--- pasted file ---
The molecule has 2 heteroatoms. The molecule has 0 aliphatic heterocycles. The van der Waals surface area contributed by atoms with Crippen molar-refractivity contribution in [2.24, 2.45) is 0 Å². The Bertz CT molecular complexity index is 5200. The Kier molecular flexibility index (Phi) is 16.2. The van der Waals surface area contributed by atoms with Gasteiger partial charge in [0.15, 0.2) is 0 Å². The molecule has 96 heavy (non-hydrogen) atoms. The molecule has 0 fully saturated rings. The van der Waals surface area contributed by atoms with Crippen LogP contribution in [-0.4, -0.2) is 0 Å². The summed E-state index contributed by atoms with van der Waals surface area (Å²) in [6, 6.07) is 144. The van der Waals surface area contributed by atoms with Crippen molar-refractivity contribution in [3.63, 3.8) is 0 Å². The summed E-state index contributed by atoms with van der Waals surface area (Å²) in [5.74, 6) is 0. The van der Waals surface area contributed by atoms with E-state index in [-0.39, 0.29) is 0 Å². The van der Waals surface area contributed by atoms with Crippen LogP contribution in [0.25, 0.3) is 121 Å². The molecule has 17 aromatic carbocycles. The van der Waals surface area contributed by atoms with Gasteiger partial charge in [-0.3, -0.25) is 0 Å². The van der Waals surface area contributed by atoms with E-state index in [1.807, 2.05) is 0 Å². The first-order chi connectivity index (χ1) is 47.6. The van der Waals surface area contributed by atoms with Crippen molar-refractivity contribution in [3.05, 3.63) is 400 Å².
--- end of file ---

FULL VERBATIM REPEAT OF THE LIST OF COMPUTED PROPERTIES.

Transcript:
The molecule has 2 heteroatoms. The molecule has 0 aliphatic heterocycles. The van der Waals surface area contributed by atoms with Crippen molar-refractivity contribution in [2.24, 2.45) is 0 Å². The Bertz CT molecular complexity index is 5200. The Kier molecular flexibility index (Phi) is 16.2. The van der Waals surface area contributed by atoms with Gasteiger partial charge in [0.15, 0.2) is 0 Å². The molecule has 96 heavy (non-hydrogen) atoms. The molecule has 0 fully saturated rings. The van der Waals surface area contributed by atoms with Crippen LogP contribution in [-0.4, -0.2) is 0 Å². The summed E-state index contributed by atoms with van der Waals surface area (Å²) in [6, 6.07) is 144. The van der Waals surface area contributed by atoms with Crippen molar-refractivity contribution in [3.63, 3.8) is 0 Å². The summed E-state index contributed by atoms with van der Waals surface area (Å²) in [5.74, 6) is 0. The van der Waals surface area contributed by atoms with E-state index in [-0.39, 0.29) is 0 Å². The van der Waals surface area contributed by atoms with Crippen LogP contribution in [0.25, 0.3) is 121 Å². The molecule has 17 aromatic carbocycles. The van der Waals surface area contributed by atoms with Gasteiger partial charge in [-0.3, -0.25) is 0 Å². The van der Waals surface area contributed by atoms with E-state index in [1.807, 2.05) is 0 Å². The first-order chi connectivity index (χ1) is 47.6. The van der Waals surface area contributed by atoms with Crippen molar-refractivity contribution in [3.05, 3.63) is 400 Å².